Journal of Nursing Administration:
Departments: Magnet(R) Perspectives
The Value of RN Residency and Fellowship Programs for Magnet® Hospitals
Chappell, Kathy PhD, RN
Author Affiliation: Director of Accreditation, American Nurses Credentialing Center, Silver Spring, Maryland.
The author declares no conflicts of interest.
Correspondence: Dr Chappell, American Nurses Credentialing Center, 8515 Georgia Ave, Suite 400, Silver Spring, MD 20910 (firstname.lastname@example.org).
This article discusses the need for accreditation of orientation transition programs for nurses and how these programs support Magnet® criteria.
Moving from the academic environment to the clinical setting is a challenging transition for RNs. The need for evidence-based transition programs supporting new graduate RNs and advanced practice RNs (APRNs) has never been more important. Hospitals are increasingly complex organizations, requiring RNs and APRNs to use critical thinking skills, and develop and maintain clinical expertise to provide safe, high-quality patient care. New criteria in the 2014 Magnet Recognition Program® Application Manual specifically address this requirement for organizations pursuing or maintaining Magnet® designation.1
In 1974, Dr Marlene Kramer2 1st documented the experiences of new graduate nurses transitioning from academic programs into the clinical setting in her seminal publication, “Reality Shock.” New graduate nurses experienced high levels of anxiety, fear, and frustration, particularly in the 1st 12 months of clinical practice. These findings have remained remarkably consistent over the past 40 years as documented both qualitatively and quantitatively in the United States and beyond. New graduates in Australia, Canada, and Norway describe similar stressful transition experiences over the 1st year of practice as do their RN colleagues in the United States.3-5 Failing to adequately support new graduate nurses has resulted in high levels of turnover and vacancy within organizations, as well as the loss of RNs within the profession. While Dr Kramer’s work specifically focused on new graduate nurses, similar findings are being documented for newly certified APRNs.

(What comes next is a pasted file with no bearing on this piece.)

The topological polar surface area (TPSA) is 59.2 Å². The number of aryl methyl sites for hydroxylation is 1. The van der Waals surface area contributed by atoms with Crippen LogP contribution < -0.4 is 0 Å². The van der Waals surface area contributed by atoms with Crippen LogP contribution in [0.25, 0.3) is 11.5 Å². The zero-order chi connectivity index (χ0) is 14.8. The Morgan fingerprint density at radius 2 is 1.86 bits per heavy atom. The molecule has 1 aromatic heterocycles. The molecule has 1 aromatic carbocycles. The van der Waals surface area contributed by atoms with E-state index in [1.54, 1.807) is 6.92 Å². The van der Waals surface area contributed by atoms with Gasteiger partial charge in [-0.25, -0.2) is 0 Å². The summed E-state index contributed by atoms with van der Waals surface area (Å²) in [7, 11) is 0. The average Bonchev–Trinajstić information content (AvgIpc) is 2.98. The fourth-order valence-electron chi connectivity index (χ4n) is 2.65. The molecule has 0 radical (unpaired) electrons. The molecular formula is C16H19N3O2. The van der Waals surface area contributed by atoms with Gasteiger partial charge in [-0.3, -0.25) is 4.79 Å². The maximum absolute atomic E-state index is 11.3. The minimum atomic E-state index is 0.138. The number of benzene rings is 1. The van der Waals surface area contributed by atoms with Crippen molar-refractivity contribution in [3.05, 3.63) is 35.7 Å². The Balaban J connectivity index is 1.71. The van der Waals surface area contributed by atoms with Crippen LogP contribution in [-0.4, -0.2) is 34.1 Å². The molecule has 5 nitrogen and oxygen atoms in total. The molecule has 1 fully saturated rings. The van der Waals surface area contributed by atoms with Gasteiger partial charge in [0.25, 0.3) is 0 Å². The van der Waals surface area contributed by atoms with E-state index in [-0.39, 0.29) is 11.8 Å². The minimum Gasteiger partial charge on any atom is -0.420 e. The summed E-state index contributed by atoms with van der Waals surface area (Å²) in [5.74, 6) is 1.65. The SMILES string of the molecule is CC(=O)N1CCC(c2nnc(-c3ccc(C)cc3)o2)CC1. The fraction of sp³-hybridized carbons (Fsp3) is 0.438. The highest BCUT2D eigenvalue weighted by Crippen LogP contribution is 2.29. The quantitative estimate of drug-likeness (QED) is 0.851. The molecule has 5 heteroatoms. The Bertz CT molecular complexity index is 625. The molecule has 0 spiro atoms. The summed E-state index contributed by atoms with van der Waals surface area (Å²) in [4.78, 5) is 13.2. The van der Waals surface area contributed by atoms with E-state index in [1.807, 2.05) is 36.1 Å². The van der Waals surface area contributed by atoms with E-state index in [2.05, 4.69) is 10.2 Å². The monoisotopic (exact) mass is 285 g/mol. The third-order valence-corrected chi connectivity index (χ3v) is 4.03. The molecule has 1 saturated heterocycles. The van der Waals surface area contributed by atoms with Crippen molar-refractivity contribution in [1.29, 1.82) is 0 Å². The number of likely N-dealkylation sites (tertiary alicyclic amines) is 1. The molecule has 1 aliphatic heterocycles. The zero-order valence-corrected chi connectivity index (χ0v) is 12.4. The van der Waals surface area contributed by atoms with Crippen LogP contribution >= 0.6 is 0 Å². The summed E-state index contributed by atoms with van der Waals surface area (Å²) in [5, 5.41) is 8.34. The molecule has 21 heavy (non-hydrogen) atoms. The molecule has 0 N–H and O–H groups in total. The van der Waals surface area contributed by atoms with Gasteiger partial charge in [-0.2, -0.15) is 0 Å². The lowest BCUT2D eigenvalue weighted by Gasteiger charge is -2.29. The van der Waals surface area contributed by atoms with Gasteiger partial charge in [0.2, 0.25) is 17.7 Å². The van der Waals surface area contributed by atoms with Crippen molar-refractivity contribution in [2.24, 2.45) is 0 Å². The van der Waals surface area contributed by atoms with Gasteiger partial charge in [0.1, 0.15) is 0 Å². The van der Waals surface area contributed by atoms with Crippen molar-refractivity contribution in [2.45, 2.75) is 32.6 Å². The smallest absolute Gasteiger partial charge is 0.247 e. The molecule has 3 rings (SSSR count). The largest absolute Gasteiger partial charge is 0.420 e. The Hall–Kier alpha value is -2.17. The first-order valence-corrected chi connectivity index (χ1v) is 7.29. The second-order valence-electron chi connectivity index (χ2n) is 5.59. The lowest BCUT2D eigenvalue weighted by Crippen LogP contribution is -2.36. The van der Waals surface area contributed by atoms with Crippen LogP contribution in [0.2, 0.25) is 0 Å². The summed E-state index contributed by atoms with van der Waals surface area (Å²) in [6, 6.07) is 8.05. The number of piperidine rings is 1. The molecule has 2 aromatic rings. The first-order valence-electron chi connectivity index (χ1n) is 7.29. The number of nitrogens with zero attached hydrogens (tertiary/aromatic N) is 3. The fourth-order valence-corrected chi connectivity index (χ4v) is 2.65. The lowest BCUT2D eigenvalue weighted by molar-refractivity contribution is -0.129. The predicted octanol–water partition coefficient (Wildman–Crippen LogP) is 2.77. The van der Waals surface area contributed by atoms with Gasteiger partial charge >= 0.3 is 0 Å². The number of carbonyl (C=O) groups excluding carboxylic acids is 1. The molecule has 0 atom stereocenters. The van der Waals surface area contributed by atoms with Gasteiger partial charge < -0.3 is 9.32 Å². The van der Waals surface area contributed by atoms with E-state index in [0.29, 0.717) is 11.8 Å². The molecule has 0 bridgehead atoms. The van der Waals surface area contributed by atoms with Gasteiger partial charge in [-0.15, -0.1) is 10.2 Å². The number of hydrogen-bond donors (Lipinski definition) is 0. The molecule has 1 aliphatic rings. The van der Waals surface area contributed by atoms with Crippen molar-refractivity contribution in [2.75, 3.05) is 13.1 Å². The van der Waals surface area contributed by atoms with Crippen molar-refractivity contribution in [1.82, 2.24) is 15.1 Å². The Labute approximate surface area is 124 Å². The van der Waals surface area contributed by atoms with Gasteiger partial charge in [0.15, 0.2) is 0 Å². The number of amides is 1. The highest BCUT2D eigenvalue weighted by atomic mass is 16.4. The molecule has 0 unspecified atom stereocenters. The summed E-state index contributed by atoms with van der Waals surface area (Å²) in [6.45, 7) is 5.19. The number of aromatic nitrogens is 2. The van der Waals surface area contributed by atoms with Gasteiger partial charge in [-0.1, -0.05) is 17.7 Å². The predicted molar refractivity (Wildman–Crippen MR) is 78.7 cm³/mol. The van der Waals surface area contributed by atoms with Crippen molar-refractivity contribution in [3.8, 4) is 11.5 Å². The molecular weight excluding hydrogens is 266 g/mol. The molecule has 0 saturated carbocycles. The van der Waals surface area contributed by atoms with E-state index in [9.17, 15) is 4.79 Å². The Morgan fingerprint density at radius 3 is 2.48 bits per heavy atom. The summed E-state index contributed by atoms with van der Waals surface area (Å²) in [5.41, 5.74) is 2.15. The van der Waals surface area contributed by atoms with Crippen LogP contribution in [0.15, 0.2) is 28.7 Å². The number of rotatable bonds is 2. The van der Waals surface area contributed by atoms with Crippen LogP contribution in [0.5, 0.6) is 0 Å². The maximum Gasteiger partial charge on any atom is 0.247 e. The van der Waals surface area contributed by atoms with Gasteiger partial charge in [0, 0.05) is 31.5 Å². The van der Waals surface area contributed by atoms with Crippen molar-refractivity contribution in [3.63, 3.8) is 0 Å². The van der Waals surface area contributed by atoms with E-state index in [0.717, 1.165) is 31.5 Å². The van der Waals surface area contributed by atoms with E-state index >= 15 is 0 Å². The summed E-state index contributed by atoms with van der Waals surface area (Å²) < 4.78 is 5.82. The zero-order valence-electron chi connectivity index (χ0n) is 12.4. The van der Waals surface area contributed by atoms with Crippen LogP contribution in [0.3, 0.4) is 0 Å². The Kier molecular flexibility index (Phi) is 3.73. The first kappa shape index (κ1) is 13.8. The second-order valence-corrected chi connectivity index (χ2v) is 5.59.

Due in part to the large number of RNs who leave the profession in the 1st 2 years of practice, The Joint Commission recommended that hospitals implement nurse residency (NR) programs to transition new graduate nurses into practice settings.6 The Joint Commission defined the residency period as “planned, comprehensive periods of time during which nursing graduates can acquire the knowledge and skills to deliver safe, quality care that meets defined (organizational or professional society) standards of practice.”6(pp5,6) The recently published Institute of Medicine (IOM) report, The Future of Nursing, strongly recommends implementation of 1-year new graduate nurse transition programs as well.6
All hospitals provide some type of program to transition new graduate nurses into the clinical setting, although these programs vary significantly in quality and length. Robust transition programs that span 6 months or more have demonstrated positive outcomes such as improvement in work satisfaction, employee engagement, self-confidence, commitment to the organization, time management skills, relations with team members, clinical leadership skill, critical thinking skills, role socialization, absenteeism, and clinical competence.7-16 In general, organizations that have implemented successful transition programs have seen significantly reduced turnover rates among new graduate nurses, resulting in a positive return on investment.17-19 These results have encouraged organizations to develop similar transition programs for newly certified APRNs.
The human capital and organizational resources required to develop and maintain a robust, high-quality transition program can be significant. It is important that nursing leaders evaluate what characteristics of a residency or fellowship program contribute to positive outcomes. Evidence suggests that extended new graduate nurse transition programs significantly increase retention rates in organizations. In addition, programs that include supplemental activities to improve clinical skills, critical thinking/clinical reasoning skills, time management, and delegation skills have demonstrated positive results. New graduate nurses who have the opportunity for peer-to-peer interaction, debriefing and self-reflection, and mentor support in their programs perceive their transition more positively when compared with those who have not had similar support. Integration of the Quality and Safety Education for Nurses (www.qsen.org) competencies to include patient-centered care, teamwork and collaboration, evidence-based practice, quality improvement, safety, and informatics is increasingly important for all practicing RNs and should be included as part of a residency or fellowship curriculum. The ability of RNs to function as members of an interprofessional healthcare team is critical. Newly certified APRNs have similar development needs, although the required transition time to develop clinical competence may vary depending on previous clinical experience.